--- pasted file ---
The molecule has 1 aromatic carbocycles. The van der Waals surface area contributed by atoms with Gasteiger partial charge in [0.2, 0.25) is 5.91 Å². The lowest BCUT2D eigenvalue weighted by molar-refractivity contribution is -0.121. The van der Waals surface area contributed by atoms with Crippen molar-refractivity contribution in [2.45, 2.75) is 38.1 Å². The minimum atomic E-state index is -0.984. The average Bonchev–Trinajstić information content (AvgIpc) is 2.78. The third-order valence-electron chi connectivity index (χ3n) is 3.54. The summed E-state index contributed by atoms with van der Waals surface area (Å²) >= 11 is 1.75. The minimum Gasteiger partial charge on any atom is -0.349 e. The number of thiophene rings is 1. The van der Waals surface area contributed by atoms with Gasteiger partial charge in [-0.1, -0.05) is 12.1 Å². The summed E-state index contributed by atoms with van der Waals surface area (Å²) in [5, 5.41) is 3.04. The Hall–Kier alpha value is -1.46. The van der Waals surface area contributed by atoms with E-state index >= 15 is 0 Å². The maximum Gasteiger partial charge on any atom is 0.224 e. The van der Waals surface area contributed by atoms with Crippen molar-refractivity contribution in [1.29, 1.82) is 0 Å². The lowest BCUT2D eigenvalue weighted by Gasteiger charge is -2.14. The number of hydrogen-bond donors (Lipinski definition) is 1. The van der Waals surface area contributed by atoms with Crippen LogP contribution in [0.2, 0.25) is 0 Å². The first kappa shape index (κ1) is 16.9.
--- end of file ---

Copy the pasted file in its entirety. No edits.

The molecule has 1 aromatic carbocycles. The van der Waals surface area contributed by atoms with Gasteiger partial charge in [0.2, 0.25) is 5.91 Å². The lowest BCUT2D eigenvalue weighted by molar-refractivity contribution is -0.121. The van der Waals surface area contributed by atoms with Crippen molar-refractivity contribution in [2.45, 2.75) is 38.1 Å². The minimum atomic E-state index is -0.984. The average Bonchev–Trinajstić information content (AvgIpc) is 2.78. The third-order valence-electron chi connectivity index (χ3n) is 3.54. The summed E-state index contributed by atoms with van der Waals surface area (Å²) >= 11 is 1.75. The minimum Gasteiger partial charge on any atom is -0.349 e. The number of thiophene rings is 1. The van der Waals surface area contributed by atoms with Gasteiger partial charge in [-0.1, -0.05) is 12.1 Å². The summed E-state index contributed by atoms with van der Waals surface area (Å²) in [5, 5.41) is 3.04. The Hall–Kier alpha value is -1.46. The van der Waals surface area contributed by atoms with E-state index >= 15 is 0 Å². The maximum Gasteiger partial charge on any atom is 0.224 e. The van der Waals surface area contributed by atoms with Crippen molar-refractivity contribution in [1.29, 1.82) is 0 Å². The lowest BCUT2D eigenvalue weighted by Gasteiger charge is -2.14. The number of hydrogen-bond donors (Lipinski definition) is 1. The van der Waals surface area contributed by atoms with Crippen LogP contribution in [0.2, 0.25) is 0 Å². The first kappa shape index (κ1) is 16.9.